By far the most striking piece of Asprey jewellery ever worn by Catherine, however, is the instantly recognizable Canadian Maple Leaf brooch:

In the form of a leaf of the Candian Sugar Maple (Acer saccharum), the national emblem of Canada, it was given to Queen Elizabeth by King George VI, to mark the State Visit to Canada in 1939. It was first seen on the Queen's lapel during the Atlantic crossing in the liner Empress of Australia, and appeared on many occasion throughout the tour and thereafter (shown below left in Vancouver in 1958, and in 2000, worn to receive the insignia of the Order of Canada at Buckingham Palace), sometimes worn as a hat-badge.


The Queen loaned it to Princess Elizabeth for her first visit to Canada in 1951. 

The Queen inherited it upon her mother's death in 2002, and in turn has since loaned it to the Duchess of Cornwall and the Duchess of Cambridge for her first visit to Canada with the Duke in July 2011.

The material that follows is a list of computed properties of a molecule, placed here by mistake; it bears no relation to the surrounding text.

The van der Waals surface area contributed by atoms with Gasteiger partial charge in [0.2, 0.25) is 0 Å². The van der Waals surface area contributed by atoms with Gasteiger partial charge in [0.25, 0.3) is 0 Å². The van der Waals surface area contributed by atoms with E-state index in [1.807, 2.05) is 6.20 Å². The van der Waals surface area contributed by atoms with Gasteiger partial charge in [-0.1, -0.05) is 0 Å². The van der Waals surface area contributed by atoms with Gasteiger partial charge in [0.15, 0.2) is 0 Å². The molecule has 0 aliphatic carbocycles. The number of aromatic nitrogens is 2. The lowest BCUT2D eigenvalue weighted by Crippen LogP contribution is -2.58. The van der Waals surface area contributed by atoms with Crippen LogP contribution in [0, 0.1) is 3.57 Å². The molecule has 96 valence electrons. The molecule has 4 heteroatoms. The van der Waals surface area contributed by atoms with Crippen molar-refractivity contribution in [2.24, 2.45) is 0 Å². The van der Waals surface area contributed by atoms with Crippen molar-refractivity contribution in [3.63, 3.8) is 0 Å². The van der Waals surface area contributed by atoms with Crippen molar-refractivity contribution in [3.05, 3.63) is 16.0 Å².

The Queen in Ottawa for the Canada Day celebrations in 2010 and the Duchess of Cornwall attending Remebrance Day events at the National War Memorial in Ottawa in November 2009.

I think we can safely expect it to make a reappearance on the autumn 2016 tour, although this is not the only brooch with a Canadian connection in the Queen's jewelry box (or, indeed, the only maple leaf brooch!), so we'll just have to wait and see!

 The Duchess of Cambridge wore the brooch three times during the 2011 tour.

The brooch measures 5.5 x 5 cm and is made of platinum set with baguette and brilliant-cut diamonds.  According to Hugh Roberts, author of the definitive The Queen's Diamonds, who examined the King's Privy Purse accounts, the brooch cost £300 5s and was purchased on 29 April 1939, just before the couple's departure.

Looking for a replikate? This one on Etsy is slightly smaller than the original but very pretty. Alternatively, I'm holding out for the Royal Collection to come up with a replica - they currently have around 10 replicas of the Queen's brooches available for sale, including the New Zealand Silver Fern as seen on Catherine, and I suppose they might think a Maple Leaf would prove popular ;-)